“In the early 80s, there were two city council members from the Indian American commPounity in small towns – a remarkable achievement then. From those days we have traveled a long way to win many positions in several states, including the vice presidency of the US.” That was Dr. Thomas Abraham, founder president and currently Chairman of the Global Organization of People of Indian Origin (GOPIO), at a celebration honoring the newly elected members to various state legislatures. The event, held on Zoom, was hosted by GOPIO chapters (Manhattan, New York, Central New York, Connecticut, Central Jersey and Virginia) in collaboration with the Indian American Impact Fund (IMPACT). The program was streamed live though The Indus TV, PIO TV and UNI TV to all over the world.
Two Republicans and 13 Democrats elected from 11 state legislatures recounted their experiences. Former Kansas State Representative Raj Goyle, a co-founder of IMPACT, was the moderator.
Rep. Goyle said he feels he was elected 10,000 years ago in 2006 when he was 31. It is an emotional thing to be to get elected, he said, pointing out that there were about 10 Indian families in the district at that time.
Goyle said the community worked for the level of success reached this year. “We expected it,” he said, adding that the IMPACT fund raised $10 million for the campaigns.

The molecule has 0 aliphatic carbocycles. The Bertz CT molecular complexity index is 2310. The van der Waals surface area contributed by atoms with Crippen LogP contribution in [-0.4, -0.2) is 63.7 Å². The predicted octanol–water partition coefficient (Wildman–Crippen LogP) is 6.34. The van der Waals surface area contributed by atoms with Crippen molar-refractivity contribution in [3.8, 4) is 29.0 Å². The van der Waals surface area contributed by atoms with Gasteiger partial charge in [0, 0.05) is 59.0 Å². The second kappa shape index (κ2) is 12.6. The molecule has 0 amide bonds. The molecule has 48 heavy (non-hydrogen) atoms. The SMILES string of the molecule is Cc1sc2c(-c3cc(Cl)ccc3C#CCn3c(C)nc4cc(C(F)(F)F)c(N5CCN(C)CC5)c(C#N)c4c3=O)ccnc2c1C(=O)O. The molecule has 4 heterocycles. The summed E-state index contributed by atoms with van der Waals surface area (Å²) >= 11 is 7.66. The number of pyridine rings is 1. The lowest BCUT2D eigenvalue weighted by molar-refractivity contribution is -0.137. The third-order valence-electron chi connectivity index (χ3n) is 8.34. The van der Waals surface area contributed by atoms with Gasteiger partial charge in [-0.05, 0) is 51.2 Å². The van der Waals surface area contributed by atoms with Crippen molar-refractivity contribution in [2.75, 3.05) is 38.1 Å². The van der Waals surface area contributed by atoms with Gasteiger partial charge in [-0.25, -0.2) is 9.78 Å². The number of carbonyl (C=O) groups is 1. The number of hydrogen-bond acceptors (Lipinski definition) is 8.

Impact Executive Director Neil Makhija provided information on the functioning of IMPACT suggested potential candidates to fill up the form at the IMPACT website.
Deepak Raj, the other IMPACT co-founder, said he met Goyle in 2008 and discussed ways to get more Indians elected. Soon IMPACT was born. He pointed out that the Democratic Party has understood the influence of the Indian American community.
Goyle also noted that Raj, an entrepreneur wrote the first check for the organization and continued to support the organization over the years.
“As a broad-based community organization, we at GOPIO want to provide a bipartisan platform to bring all statewide Indian American elected lawmakers, and we are hoping that this will motivate more Indian Americans to join the political leadership process – especially young Indian Americans,” Abraham said.
Dr. Nikil Saval, Democrat, a writer and community organizer from Philadelphia, Pennsylvania, described his fight in the Senate District 1 to dislodge a three-term incumbent. He was the first Indian American elected to the Pennsylvania legislature. Saval said he raised money from 5,000 people, and that about 500 volunteers worked to meet with the voters. He promised to ensure basic amenities for all his constituents.
Connecticut Representative Raghib Allie-Brennan, Democrat, elected from the 2nd District noted his Guyanese and Irish Catholic origins. This is his second term and he has plans to run for Congress in the future.
Harry Arora, Republican, elected to Connecticut House 151st District for a second term, expressed his joy to meet with people with similar background as his own.